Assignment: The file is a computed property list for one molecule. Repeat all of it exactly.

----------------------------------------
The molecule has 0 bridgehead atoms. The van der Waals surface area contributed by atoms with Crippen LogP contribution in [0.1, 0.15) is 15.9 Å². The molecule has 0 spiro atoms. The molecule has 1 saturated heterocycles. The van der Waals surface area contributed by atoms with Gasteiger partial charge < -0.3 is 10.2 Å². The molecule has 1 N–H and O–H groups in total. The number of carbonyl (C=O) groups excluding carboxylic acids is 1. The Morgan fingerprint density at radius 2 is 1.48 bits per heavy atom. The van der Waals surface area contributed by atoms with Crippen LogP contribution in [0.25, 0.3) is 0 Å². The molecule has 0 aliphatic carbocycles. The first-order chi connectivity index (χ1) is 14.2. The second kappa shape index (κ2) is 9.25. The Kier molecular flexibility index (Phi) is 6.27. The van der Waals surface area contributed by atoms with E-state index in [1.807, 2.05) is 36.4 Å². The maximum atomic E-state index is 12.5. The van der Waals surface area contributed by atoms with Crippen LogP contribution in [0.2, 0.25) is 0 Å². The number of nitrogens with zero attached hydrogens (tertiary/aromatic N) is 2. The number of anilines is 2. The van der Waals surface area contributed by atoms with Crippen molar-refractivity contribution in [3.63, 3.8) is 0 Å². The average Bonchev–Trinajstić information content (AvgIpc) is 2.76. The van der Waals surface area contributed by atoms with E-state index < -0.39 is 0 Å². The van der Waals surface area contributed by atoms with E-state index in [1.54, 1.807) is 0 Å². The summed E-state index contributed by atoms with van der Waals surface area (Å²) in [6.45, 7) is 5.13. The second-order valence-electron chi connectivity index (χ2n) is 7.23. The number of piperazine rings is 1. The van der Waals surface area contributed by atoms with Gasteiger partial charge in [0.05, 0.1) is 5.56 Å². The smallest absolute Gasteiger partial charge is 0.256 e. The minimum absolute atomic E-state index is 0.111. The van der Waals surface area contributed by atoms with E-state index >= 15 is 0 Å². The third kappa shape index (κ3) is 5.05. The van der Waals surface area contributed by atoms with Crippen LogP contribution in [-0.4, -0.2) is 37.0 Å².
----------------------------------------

The molecule has 0 bridgehead atoms. The van der Waals surface area contributed by atoms with Crippen LogP contribution in [0.1, 0.15) is 15.9 Å². The molecule has 0 spiro atoms. The molecule has 1 saturated heterocycles. The van der Waals surface area contributed by atoms with Gasteiger partial charge < -0.3 is 10.2 Å². The molecule has 1 N–H and O–H groups in total. The number of carbonyl (C=O) groups excluding carboxylic acids is 1. The Morgan fingerprint density at radius 2 is 1.48 bits per heavy atom. The van der Waals surface area contributed by atoms with Crippen LogP contribution in [0.25, 0.3) is 0 Å². The molecule has 0 aliphatic carbocycles. The first-order chi connectivity index (χ1) is 14.2. The second kappa shape index (κ2) is 9.25. The Kier molecular flexibility index (Phi) is 6.27. The van der Waals surface area contributed by atoms with E-state index in [1.807, 2.05) is 36.4 Å². The maximum atomic E-state index is 12.5. The van der Waals surface area contributed by atoms with Crippen LogP contribution in [0.2, 0.25) is 0 Å². The number of nitrogens with zero attached hydrogens (tertiary/aromatic N) is 2. The number of anilines is 2. The van der Waals surface area contributed by atoms with Crippen molar-refractivity contribution in [3.63, 3.8) is 0 Å². The average Bonchev–Trinajstić information content (AvgIpc) is 2.76. The van der Waals surface area contributed by atoms with E-state index < -0.39 is 0 Å². The van der Waals surface area contributed by atoms with E-state index in [1.54, 1.807) is 0 Å². The summed E-state index contributed by atoms with van der Waals surface area (Å²) in [6.45, 7) is 5.13. The second-order valence-electron chi connectivity index (χ2n) is 7.23. The number of piperazine rings is 1. The van der Waals surface area contributed by atoms with Gasteiger partial charge in [0.05, 0.1) is 5.56 Å². The smallest absolute Gasteiger partial charge is 0.256 e. The minimum absolute atomic E-state index is 0.111. The van der Waals surface area contributed by atoms with E-state index >= 15 is 0 Å². The third kappa shape index (κ3) is 5.05. The van der Waals surface area contributed by atoms with Crippen LogP contribution in [-0.4, -0.2) is 37.0 Å².